We may believe in one or the other of the philosophies of Dualism or Non-Dualism. We may see these philosophies as either contradictory or complementary.
However, when we want food or sex, or feel threatened, we automatically respond from Dualism, not Non-Dualism. If we watch a person die, or look at a corpse, are we not all struck by the mystery of apparent matter and consciousness? The higher truth quickly goes out the window in such moments and we find we are faced squarely with the Dualistic, conditioned response of the stuff of our mind.
There is something between us and Truth, the Absolute Reality, and that is called the mind. Training the mind is the starting point for Patanjali, in the Yoga Sutras. For example, one of the first things he talks about is observing which of our thoughts are useful or not useful, positive or negative. Then he directs us to learn to make choices in life on the basis of what is positive and helpful in our growth, choosing to do that which we know leads towards a stable, inner state of tranquility. Such self-observation, self-examination, and self-training are necessary in preparation for the deeper practices.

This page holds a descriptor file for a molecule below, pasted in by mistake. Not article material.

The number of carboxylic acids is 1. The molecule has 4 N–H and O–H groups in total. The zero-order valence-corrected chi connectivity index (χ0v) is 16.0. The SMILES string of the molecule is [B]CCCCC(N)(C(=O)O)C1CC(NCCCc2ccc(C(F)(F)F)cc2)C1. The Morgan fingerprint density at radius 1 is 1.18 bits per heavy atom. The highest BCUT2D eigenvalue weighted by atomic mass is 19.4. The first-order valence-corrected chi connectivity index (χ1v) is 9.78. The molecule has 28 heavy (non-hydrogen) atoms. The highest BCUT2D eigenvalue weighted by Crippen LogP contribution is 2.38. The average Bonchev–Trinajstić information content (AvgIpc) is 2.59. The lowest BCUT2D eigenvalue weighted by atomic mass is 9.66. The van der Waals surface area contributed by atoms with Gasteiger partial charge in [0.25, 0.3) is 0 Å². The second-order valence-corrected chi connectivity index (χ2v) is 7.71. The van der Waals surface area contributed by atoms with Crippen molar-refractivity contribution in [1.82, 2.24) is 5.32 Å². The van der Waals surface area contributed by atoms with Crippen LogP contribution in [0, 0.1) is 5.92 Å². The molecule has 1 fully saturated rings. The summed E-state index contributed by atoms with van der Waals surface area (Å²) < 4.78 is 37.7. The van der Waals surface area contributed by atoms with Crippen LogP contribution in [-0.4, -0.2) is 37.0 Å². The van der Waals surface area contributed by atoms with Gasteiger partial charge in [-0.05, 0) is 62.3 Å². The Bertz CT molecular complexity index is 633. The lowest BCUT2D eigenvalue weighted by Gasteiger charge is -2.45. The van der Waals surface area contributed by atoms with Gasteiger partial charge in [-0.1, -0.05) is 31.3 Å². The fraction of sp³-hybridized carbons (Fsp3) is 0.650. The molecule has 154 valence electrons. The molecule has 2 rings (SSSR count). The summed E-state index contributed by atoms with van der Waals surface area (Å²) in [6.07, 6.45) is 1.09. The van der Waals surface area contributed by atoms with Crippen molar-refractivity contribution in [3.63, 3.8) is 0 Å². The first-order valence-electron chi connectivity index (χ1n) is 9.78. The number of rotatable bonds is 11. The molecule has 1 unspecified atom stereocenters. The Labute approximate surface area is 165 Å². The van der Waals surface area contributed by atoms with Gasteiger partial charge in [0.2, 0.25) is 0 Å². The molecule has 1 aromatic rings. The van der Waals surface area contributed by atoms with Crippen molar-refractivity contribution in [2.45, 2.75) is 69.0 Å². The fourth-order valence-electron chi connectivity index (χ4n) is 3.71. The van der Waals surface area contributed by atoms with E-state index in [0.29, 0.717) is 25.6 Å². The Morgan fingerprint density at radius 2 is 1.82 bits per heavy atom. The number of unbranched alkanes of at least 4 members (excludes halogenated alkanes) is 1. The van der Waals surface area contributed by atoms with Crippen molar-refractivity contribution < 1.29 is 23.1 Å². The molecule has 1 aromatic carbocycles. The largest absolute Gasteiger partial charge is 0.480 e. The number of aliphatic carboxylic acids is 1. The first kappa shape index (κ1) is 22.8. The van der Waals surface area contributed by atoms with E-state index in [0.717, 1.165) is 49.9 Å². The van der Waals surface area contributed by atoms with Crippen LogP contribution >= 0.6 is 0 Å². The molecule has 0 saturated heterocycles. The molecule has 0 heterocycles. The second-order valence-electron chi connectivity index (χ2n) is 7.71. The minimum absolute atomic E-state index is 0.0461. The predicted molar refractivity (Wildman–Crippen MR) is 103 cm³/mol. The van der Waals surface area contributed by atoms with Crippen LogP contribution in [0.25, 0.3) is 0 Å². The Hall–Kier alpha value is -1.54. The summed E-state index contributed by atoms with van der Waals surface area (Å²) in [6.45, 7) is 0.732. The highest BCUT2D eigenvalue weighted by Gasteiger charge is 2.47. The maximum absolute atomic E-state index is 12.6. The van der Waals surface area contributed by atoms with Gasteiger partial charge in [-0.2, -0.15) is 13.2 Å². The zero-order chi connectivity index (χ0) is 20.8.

The Dualism of the Yoga Sutra gives us detailed instructions on how to clear away the clutter so we can find the door. Non-Dualistic Vedanta philosophy gives us a sound contemplative base for deeper understanding of the nature of the door and that which is beyond. Tantra shows us how to open the door, as well as how and where to knock.
To view these as contradictory leads to confusion. To view them as complementary leads to freedom. We can apply the Dualistic and Non-Dualistic philosophies as different aspects of the same one journey within, which eventually leads to the direct experience of the center of consciousness, wherein all these questions are resolved and dissolved.